About Talk To Frank
The longest running anti-drug campaign in the UK is Talk to Frank. Yet, has it halted anybody taking drugs?
A police Swat team in the UK burst into a kitchen of a quiet suburban home, and the results were a complete turnaround of the way drug education was done for good. People were seriously warned to stay away from the drug peddlers around sports arenas and that they could be destroyed by drugs. Instead, wit and fun including games were embraced.
The first advert presented an adolescent inviting the police to come and arrest his mum because the mum wanted them to talk about drugs. There was also a new message Drugs are illegal. Talking about the isn't. So talk to Frank."
Frank Friendly Confidential Drug Advice
An idea that started with someone's mother, Frank was now the new name of the National Drugs Helpline. The idea was to build a reliable "older brother" image that could provide advice to teenagers about banned substances. To become a familiar brand with youth in the UK, the Frank label has presented everything from the adventures of pablo the drug mule to a tour of a brain warehouse.
Significantly, Frank was never found in the flesh, so would never be the objective of joke for wearing the wrong trainers or attempting to be "down with the children," says Justin Tindall, inventive director of ad organization Leo Burnett. Even the YouTube videos that spoof Frank are respectful. One more thing that distinguishes Frank from other government-funded campaigns is that nothing links the ad to the government in anyway whatsoever.
Substance education has developed a lot since Nancy Reagan, and in the United Kingdom, Grange Hill cast encouraged teens to simply "Say No" to drugs, a campaign which several professionals now think had the opposite of the desire effect.
Frank has set the standard, and now most adverts in Europe are using the same format to equip the youth with unbiased facts to help in making their choices. In nations with solid punishments for ownership, pictures of jail bars and disgraced guardians are still typical. You play, you pay is a campaign that was launched in Singapore recently.
In the United States of America, the federal government has spent millions of dollars on a long-running campaign, Above the Influence, that sells positive possibilities to using substances by making use of a combination of funny and cautionary stories. The stress is on chatting to youngsters by using their language - one advertisement depicts a group of "stoners" forsaken on a couch. But the scare tactics is still prevalent in majority of the campaigns against drugs around the globe, especially the "descent into hell" which is drug inspired. One typical example was a part of the Canadian DrugsNot4Me program showed an attractive, confident young woman then into a wasting, hollow eyes shadow at the hand of drugs.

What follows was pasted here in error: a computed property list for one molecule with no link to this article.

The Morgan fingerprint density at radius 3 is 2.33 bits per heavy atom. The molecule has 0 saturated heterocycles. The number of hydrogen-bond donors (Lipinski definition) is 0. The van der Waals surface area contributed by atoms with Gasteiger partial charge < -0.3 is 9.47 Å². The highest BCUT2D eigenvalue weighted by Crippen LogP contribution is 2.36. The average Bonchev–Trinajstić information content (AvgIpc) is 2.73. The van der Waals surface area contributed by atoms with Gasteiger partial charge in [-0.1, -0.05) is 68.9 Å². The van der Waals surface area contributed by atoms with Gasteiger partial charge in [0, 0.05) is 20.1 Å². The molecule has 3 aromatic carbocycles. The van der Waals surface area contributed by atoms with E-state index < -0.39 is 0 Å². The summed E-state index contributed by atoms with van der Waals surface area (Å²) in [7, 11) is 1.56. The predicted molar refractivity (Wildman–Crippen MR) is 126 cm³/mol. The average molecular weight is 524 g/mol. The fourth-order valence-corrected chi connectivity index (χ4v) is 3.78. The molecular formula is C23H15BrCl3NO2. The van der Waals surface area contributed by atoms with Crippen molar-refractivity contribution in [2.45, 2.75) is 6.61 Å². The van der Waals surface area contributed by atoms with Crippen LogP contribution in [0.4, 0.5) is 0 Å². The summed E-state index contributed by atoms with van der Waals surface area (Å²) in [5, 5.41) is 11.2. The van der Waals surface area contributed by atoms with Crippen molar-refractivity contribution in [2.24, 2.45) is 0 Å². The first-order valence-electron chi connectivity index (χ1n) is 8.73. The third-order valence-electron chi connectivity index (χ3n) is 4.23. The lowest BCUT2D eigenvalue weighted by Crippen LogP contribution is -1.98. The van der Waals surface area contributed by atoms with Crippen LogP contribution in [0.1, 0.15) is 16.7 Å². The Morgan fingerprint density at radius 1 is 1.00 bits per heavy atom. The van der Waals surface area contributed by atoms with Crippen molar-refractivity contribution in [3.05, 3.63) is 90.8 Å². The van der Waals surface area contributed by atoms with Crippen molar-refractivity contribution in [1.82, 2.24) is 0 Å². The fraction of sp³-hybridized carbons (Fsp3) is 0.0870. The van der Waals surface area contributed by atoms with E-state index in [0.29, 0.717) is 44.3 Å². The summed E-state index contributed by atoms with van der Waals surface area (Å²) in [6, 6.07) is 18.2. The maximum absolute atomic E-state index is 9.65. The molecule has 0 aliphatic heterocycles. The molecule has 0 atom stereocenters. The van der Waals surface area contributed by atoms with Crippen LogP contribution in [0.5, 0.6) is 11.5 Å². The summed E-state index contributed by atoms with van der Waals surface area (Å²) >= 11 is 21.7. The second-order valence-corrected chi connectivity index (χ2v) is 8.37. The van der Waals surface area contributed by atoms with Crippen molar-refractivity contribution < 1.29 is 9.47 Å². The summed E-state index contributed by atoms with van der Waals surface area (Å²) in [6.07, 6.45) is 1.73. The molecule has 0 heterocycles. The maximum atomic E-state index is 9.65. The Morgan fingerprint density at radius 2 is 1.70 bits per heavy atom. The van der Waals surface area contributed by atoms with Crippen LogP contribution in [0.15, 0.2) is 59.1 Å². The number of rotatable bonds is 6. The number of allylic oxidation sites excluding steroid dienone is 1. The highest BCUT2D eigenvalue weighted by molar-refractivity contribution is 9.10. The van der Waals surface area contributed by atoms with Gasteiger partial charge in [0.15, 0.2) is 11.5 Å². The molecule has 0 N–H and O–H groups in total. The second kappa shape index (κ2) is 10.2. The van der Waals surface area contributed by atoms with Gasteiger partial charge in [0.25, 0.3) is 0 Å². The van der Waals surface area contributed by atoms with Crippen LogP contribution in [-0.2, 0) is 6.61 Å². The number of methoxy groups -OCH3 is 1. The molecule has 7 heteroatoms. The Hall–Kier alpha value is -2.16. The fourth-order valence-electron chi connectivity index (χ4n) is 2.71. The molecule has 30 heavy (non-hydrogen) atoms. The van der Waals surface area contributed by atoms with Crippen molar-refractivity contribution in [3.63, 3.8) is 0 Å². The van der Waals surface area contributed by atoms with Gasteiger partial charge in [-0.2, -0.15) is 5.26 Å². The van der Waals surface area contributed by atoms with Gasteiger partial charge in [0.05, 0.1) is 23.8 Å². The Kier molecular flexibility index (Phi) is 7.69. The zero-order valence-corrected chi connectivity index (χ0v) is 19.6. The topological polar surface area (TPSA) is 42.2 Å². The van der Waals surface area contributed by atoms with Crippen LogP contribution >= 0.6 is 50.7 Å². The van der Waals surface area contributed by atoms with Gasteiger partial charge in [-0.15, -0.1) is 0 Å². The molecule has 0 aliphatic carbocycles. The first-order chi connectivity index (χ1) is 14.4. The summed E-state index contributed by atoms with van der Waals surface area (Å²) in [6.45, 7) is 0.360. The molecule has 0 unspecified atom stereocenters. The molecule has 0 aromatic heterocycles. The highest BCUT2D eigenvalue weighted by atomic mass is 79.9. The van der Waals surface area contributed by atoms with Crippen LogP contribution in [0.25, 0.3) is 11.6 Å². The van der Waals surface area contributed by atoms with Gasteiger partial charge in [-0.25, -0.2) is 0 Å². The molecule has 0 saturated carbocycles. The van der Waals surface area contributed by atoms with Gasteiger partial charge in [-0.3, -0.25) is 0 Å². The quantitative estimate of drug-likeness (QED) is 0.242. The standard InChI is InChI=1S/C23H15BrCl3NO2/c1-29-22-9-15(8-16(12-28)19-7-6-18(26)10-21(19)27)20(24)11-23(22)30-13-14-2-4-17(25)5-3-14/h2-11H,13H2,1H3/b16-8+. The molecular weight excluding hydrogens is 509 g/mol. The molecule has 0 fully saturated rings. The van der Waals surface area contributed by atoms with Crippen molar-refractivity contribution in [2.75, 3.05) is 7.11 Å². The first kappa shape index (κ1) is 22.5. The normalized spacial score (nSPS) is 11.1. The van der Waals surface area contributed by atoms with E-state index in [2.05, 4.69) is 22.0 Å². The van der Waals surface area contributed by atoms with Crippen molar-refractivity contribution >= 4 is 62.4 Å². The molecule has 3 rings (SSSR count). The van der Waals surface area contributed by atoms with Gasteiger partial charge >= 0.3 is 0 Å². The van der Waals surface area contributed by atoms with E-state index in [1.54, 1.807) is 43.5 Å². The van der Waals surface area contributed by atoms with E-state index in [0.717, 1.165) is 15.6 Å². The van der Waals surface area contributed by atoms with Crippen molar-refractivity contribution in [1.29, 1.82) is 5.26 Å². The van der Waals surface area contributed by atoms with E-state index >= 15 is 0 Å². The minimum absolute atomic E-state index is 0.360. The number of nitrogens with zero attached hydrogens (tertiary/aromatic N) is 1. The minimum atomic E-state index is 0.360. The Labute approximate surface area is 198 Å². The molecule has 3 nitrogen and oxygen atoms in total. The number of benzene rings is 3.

Research that was done on a UK anti-drug campaign between 1999 and 2004 shows that describing the negative effects of abuse will often actually encourage young people "on the margins of society" to use drugs.
Frank made brand new ground - and received a lot of criticism from the conservative opposition politicians at that time - for being brave enough to put forward that substances might provide highs and lows.
Cocaine makes you feel on top of the world was one of its preliminary ads online.
Understanding the true information behind the message was very difficult. The person behind this cocaine ad has said that he now thinks he thought the average person browsing the web had a longer attention span. A few people might have stayed around for the animation's end to discover more regarding the undesirable effects. However, the goal of the ad was to be upfront with young people about the effects of drugs so that Frank could establish some accountability.
One survey said that 67 percent of young people would call Frank if they needed advice about drugs. Frank helpline received 225,892 phone calls and 3,341,777 hits on the website in the period 2011-2012. These figures provide proof that the Frank approach bears results.
Though the response is good, it is no evidence that Frank just like other available anti-drug campaigns has discouraged people from indulging in drugs.
Substance use in the United Kingdom has decreased by 9% in the ten years since the campaign was introduced, though the pros say a lot of this is because of a decline in the use of cannabis use, probably connected to younger people's changing attitudes towards smoking tobacco.
Frank - What Is It?
FRANK is a nationwide drug education programme designed and run by the British government's Department of Health in collaboration with the Home Office in 2003. It's main aim is to inform young people about the dangers of alcohol and drugs, so as to bring down the rate of consumption of both legal and illegal drugs. It has had several media campaigns on the Internet and the radio.
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FRANK gives the accompanying services to individuals who look for data and/or advice regarding drugs
- A website
- A private phone number that is available round-the-clock
- A live private chat service that's available from 2 pm - 6 pm every day
- A facility to find counselling besides management